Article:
Navigation Links
Revenue-driven surgery drives patients home too early
Date:5/11/2012

COLLEGE PARK, Md. - Revenue-driven surgery and poor planning drive some surgical patients home too early, concludes a pair of logistical studies conducted by researchers at the University of Maryland's Robert H. Smith School of Business.

The studies show a correlation between readmission rates and how full the hospital was at the time of discharge, suggesting that patients went home before they were healthy enough.

The researchers recommend better planning and other logistical solutions to avoid these problems.

The studies appear in the two most recent issues of the peer-reviewed journal Health Care Management Science:

*"The impact of hospital utilization on patient readmission rate" http://ter.ps/sj

*"Examining the discharge practices of surgeons at a large medical center" http://ter.ps/sk

"Discharge decisions are made with bed-capacity constraints in mind," says University of Maryland Professor Bruce Golden, the Smith School's France-Merrick Chair in Management Science, who conducted the research with Ph.D. student David Anderson and other colleagues.

"Patient traffic jams present hospitals and medical teams with major, practical concerns, but they can find better answers than sending the patient home at the earliest possible moment," Golden adds.

In the studies, Golden and Anderson tracked patient movement at a large, academic medical center located in the United States.

They found that patients discharged when the hospital was busiest were 50 percent more likely to return for treatment within three days. This indicates recovery was incomplete when patients were first released, the researchers say. The study tracks occupancy rates, day of the week, staffing levels and surgical volume.

Surgeons and hospitals are incentive-driven to perform as many surgical procedures as feasible, Golden says.

"The hospital has to maintain revenue levels to meet its financial obligations. Surgeons are working to save lives and earn a livelihood. It's what they do," he explains. "If the hospital says 'sorry there are no beds available,' there's a lot of tension and pressure from both sides to keep things moving."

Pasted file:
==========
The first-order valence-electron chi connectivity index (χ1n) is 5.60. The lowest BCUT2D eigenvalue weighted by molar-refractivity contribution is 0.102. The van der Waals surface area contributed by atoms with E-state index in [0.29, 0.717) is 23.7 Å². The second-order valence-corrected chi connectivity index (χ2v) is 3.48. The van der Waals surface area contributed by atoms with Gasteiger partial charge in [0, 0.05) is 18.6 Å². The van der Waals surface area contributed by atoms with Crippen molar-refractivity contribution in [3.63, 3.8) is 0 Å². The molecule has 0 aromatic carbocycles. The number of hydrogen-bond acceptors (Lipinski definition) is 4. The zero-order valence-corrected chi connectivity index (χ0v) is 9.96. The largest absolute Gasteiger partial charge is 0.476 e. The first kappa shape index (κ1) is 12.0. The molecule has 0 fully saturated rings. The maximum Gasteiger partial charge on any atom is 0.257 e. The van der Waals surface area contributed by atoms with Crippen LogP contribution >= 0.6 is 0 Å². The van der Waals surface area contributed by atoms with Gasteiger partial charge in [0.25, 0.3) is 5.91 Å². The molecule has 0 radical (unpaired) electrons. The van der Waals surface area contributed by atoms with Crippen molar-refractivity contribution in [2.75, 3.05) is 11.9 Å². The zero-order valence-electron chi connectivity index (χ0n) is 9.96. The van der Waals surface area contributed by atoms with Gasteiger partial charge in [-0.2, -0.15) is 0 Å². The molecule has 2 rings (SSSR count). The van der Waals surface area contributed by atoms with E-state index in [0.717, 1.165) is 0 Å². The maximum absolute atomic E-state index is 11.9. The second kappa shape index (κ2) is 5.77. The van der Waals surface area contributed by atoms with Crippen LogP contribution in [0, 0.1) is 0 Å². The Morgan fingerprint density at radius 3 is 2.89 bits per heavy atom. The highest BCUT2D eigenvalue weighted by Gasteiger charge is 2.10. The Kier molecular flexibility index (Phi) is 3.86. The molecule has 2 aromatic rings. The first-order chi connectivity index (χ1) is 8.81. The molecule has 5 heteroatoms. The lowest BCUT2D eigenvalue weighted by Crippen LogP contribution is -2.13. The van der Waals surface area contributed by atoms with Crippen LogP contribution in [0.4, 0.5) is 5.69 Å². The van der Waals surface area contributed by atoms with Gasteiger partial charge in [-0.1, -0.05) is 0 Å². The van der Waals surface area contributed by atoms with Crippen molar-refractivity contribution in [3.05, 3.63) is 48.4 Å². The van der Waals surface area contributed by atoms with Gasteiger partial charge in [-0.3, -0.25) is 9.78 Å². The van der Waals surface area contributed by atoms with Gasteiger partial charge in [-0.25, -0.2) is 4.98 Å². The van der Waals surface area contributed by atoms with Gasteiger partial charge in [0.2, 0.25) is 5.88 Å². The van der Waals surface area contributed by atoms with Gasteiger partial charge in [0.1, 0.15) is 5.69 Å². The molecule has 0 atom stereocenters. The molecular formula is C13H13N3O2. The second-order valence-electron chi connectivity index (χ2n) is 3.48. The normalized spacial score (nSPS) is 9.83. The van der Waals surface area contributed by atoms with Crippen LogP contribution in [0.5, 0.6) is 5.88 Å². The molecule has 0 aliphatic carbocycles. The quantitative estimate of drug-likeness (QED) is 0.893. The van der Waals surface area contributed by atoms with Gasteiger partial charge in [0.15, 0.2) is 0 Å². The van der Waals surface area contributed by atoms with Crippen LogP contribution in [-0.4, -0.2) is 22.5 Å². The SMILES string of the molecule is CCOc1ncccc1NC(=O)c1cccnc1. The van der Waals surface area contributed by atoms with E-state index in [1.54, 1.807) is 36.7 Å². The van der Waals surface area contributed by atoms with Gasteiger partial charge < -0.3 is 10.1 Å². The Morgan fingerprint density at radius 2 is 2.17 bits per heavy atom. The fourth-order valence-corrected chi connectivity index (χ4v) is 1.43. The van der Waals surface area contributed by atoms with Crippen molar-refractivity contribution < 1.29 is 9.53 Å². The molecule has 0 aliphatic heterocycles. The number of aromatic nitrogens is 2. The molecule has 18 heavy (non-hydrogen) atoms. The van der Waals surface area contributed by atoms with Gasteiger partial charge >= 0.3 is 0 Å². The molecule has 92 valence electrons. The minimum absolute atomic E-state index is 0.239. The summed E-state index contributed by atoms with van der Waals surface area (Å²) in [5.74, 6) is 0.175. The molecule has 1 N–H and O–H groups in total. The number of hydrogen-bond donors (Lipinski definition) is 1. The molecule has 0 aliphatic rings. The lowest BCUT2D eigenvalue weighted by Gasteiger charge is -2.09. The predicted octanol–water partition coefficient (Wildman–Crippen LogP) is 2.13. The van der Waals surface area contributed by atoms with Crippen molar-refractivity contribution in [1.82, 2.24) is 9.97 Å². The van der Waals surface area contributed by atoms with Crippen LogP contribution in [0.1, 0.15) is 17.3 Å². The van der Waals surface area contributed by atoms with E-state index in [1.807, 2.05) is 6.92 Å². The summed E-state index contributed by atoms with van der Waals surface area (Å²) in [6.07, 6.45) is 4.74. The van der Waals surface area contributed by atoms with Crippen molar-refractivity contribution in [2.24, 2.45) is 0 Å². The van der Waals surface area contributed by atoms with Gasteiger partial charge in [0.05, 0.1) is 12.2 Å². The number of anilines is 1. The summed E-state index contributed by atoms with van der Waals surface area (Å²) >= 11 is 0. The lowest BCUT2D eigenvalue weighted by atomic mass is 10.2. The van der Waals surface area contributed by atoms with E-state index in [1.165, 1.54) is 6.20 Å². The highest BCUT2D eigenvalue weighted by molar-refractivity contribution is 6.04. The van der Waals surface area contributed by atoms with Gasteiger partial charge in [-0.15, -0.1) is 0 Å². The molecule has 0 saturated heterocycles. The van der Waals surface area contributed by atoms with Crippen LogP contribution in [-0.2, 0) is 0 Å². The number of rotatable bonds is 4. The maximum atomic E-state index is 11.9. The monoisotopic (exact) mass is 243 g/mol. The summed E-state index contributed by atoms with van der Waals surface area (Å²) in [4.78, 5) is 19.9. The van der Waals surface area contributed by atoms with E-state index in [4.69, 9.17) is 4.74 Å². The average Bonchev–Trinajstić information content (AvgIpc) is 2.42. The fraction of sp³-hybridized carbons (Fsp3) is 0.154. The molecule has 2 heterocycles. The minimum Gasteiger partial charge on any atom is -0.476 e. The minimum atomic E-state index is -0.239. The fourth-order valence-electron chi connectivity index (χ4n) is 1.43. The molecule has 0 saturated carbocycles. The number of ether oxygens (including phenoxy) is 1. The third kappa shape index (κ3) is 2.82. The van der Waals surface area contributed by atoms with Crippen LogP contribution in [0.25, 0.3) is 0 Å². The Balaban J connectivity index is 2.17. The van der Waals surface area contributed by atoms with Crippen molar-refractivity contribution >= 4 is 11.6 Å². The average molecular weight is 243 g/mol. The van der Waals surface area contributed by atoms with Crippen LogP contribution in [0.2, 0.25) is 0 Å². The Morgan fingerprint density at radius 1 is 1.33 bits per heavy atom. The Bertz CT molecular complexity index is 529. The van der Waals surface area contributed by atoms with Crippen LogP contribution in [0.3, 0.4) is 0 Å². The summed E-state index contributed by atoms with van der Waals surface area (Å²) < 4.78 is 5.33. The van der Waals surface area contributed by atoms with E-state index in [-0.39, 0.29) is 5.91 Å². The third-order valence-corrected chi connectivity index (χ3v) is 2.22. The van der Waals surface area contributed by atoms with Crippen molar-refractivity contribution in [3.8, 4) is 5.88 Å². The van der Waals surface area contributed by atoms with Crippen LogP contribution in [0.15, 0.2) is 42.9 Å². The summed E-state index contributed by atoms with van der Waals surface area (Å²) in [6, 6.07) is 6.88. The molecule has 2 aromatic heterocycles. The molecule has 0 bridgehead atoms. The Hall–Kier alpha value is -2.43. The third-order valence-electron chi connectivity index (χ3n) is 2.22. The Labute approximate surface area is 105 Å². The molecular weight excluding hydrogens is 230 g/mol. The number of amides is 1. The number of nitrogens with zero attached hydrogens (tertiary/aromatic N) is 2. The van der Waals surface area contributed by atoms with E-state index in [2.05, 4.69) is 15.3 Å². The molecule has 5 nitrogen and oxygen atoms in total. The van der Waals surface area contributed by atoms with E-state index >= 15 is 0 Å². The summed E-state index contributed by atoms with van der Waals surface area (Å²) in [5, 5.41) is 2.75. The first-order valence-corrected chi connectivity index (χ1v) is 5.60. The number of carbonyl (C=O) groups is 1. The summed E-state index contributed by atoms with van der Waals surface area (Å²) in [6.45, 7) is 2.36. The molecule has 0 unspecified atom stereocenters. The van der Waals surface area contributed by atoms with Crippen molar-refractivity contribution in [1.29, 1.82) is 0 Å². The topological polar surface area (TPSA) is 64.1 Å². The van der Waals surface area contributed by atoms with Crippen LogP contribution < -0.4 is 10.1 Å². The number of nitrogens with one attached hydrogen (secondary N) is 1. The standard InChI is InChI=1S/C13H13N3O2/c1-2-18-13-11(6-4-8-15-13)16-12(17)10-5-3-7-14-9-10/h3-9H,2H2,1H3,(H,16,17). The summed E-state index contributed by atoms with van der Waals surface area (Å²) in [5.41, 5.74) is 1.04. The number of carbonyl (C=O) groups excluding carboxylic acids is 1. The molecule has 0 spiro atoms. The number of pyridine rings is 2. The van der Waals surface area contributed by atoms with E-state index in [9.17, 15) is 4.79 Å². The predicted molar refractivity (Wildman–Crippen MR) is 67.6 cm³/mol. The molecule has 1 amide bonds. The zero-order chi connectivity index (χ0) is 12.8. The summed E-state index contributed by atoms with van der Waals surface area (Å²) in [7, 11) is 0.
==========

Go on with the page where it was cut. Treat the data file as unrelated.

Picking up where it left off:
These problems are much more likely at large hospitals, which tend to provide more advanced, specialized surgeries not accessible at smaller, community institutions,the researchers say. Patients often have to travel a great distance for the procedures, so hospital delays become expensive for both them and the care providers.

The study findings cover surgical discharge data from fiscal year 2007 covering more than 7,800 surgery patients who collectively spent 35,500 nights at the facility.

"This gives us a good snapshot of the pressures at work in a busy non-profit hospital," Golden adds. "Other institutions may handle the challenges somewhat differently, but the pressures are widespread and these results call for some introspection."

BETTER LOGISTICS

"Too often, the biggest problem is that hospitals just don't plan ahead, and this is what gets them in trouble" Golden says. "There are logistical alternatives to sending a patient home too soon."

He suggests that surgeons use checklists before discharging the patient. "They know better than we do what questions should be asked - questions that would force the surgeon to think about whether they were discharging the patient for the right reason."

Recently, for example this checklist approach has been used successfully to reduce hospital bacterial infections, Golden points out.